Review of Sea Monsters on Medieval and Renaissance Maps

Review of Sea Monsters on Medieval and Renaissance Maps

By Chet Van Duzer.

British Library, 2013. Distributed by University of Chicago Press.

144 pages, 115 color plates. $35, cloth bound.

ISBN: 978-0-712-35890-3

Review by: Mark Denil

Sea Monsters on Medieval and Renaissance Maps

Figures of creatures on maps are, these days, a thoroughly suspect phenomenon. The prevailing paradigm for “serious” cartography discounts maps sporting such illustrations: they are commonly accounted as comical, or touristy; as kitschy, or as suitable for juveniles. Certainly, a map displaying anything like a monster on its face, cartouche, or surround is instantly identified as either depicting a fantasy landscape or as attempting to appear antique, or both. Because of this, the use of monsters on maps is extremely difficult to pull off in this day and age without looking cheap-jack and phoney.

Nevertheless, in Medieval and Renaissance times the use of monsters (along with kings, banners, flora, et cetera) on maps was an integral part of the cartographic vocabulary. Including a monster (or a king, a banner, or whatnot) denoted and connoted broadly understood statements about things like the environs of that place, general dangers in the world, or the affluence of the purchaser. So, obviously, while a sea monster on a map means one set of things to us today, it would have meant a rather different set of things to someone in Medieval or Renaissance times.

There are a number of scholarly and popular works which mention the use of monsters on maps, but very few that deal exclusively and comprehensively with sea monsters. The new book published by the British Library, Sea Monsters on Medieval and Renaissance Maps, is significant, therefore, both in regard to topic and to quality.

The fabulous and the grotesque have a strong hold on the imagination of humanity, regardless of intellectual constructs such as rationalism, and stake their territory on the fringes of the known, well away from the banality of the familiar. The locus of that fringe has, of course, wandered hither and yon over the years: Egypt, China, Congo, Virginia, or the Deep Blue Sea, but the catalog of wonders supposed to be found there coalesced, despite the creatures’ occasional forced house-move, into a solid and enduring heritage that has come down to us through the works of traditional authorities. Works by the ancient Greek Ctesias, the Roman Pliny, and the Medieval Europeans Polo, Mandeville, and Nikitin all cataloged the monstrous and marvelous things to be seen in the world, often jumbling what we would consider incomplete reporting with fantastical lies. For the Classical, Medieval, and Renaissance reader, however, the canon of the monstrous, grotesque, and fabulous was a solid and respectable body of work. The obsessive division of written and graphic works into rigid categories of literary vs. non-literary, or imaginative vs. factual, is a modern one, and regardless of how we might view them today, these works were the foundation upon which our current, self-styled scientific, knowledge of the world was erected.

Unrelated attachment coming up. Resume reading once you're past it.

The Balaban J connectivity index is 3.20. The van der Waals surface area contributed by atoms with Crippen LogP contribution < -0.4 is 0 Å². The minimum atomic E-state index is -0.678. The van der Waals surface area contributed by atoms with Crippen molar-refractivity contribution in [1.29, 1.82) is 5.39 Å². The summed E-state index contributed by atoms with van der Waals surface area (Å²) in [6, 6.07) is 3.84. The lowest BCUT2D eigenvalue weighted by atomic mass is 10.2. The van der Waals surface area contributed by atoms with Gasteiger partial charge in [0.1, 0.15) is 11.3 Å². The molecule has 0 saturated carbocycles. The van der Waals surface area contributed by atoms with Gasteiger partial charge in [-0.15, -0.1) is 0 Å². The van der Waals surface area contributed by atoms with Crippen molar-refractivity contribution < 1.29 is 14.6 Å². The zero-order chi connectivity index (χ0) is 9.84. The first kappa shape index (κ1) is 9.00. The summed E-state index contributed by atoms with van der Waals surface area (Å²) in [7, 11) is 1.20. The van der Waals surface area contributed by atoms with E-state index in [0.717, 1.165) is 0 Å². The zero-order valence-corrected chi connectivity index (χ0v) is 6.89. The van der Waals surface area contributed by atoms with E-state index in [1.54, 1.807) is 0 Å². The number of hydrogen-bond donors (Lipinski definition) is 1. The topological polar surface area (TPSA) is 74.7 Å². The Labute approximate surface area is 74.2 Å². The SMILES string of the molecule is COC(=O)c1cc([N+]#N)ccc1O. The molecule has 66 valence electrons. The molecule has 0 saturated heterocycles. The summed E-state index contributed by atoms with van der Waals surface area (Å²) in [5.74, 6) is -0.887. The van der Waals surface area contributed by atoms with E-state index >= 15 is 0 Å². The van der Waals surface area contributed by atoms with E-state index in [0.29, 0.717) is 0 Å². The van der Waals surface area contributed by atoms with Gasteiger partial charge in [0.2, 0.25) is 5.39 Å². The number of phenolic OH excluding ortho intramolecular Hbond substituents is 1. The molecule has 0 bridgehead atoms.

Then as now, in mapping the world, it is natural that cartographers look to include what information is at hand. Data, then as now, are taken from both old-standby, go-to sources and emerging accounts of new discoveries, and on occasion hindsight may show the choice of one or the other to have been less than ideal. In Medieval and Renaissance times, what we see now as the literature of wonders was an integral part of what was known; especially of what was known about places little known. “Like the giraffe and the duckbilled platypus, the creatures of these remoter regions … are exceedingly improbable. Nevertheless they exist, they are facts of observation; and, as such, they cannot be ignored by anyone honestly trying to understand the world in which he lives” (Huxley 1956, 84). Or, in the words of Walter Shandy: “Would I had seen a white bear (for how can I imagine it?)” (Sterne [1759–67] 1980, 285).